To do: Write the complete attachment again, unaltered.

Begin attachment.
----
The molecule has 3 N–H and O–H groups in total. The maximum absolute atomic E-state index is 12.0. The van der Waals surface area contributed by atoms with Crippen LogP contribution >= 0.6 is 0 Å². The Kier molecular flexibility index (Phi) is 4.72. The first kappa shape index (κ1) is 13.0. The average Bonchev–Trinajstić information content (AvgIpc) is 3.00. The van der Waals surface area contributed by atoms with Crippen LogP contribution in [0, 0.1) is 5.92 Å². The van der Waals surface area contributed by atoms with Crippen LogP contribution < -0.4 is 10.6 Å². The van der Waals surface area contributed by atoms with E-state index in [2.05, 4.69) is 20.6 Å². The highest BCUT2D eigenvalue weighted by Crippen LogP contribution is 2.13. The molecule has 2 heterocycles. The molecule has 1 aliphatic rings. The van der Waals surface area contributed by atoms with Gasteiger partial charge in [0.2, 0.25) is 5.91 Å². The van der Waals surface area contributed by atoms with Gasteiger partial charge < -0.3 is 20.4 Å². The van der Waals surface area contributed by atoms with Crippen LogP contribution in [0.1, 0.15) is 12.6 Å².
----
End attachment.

The molecule has 3 N–H and O–H groups in total. The maximum absolute atomic E-state index is 12.0. The van der Waals surface area contributed by atoms with Crippen LogP contribution >= 0.6 is 0 Å². The Kier molecular flexibility index (Phi) is 4.72. The first kappa shape index (κ1) is 13.0. The average Bonchev–Trinajstić information content (AvgIpc) is 3.00. The van der Waals surface area contributed by atoms with Crippen LogP contribution in [0, 0.1) is 5.92 Å². The van der Waals surface area contributed by atoms with Crippen LogP contribution < -0.4 is 10.6 Å². The van der Waals surface area contributed by atoms with E-state index in [2.05, 4.69) is 20.6 Å². The highest BCUT2D eigenvalue weighted by Crippen LogP contribution is 2.13. The molecule has 2 heterocycles. The molecule has 1 aliphatic rings. The van der Waals surface area contributed by atoms with Gasteiger partial charge in [0.2, 0.25) is 5.91 Å². The van der Waals surface area contributed by atoms with Gasteiger partial charge < -0.3 is 20.4 Å². The van der Waals surface area contributed by atoms with Crippen LogP contribution in [0.1, 0.15) is 12.6 Å².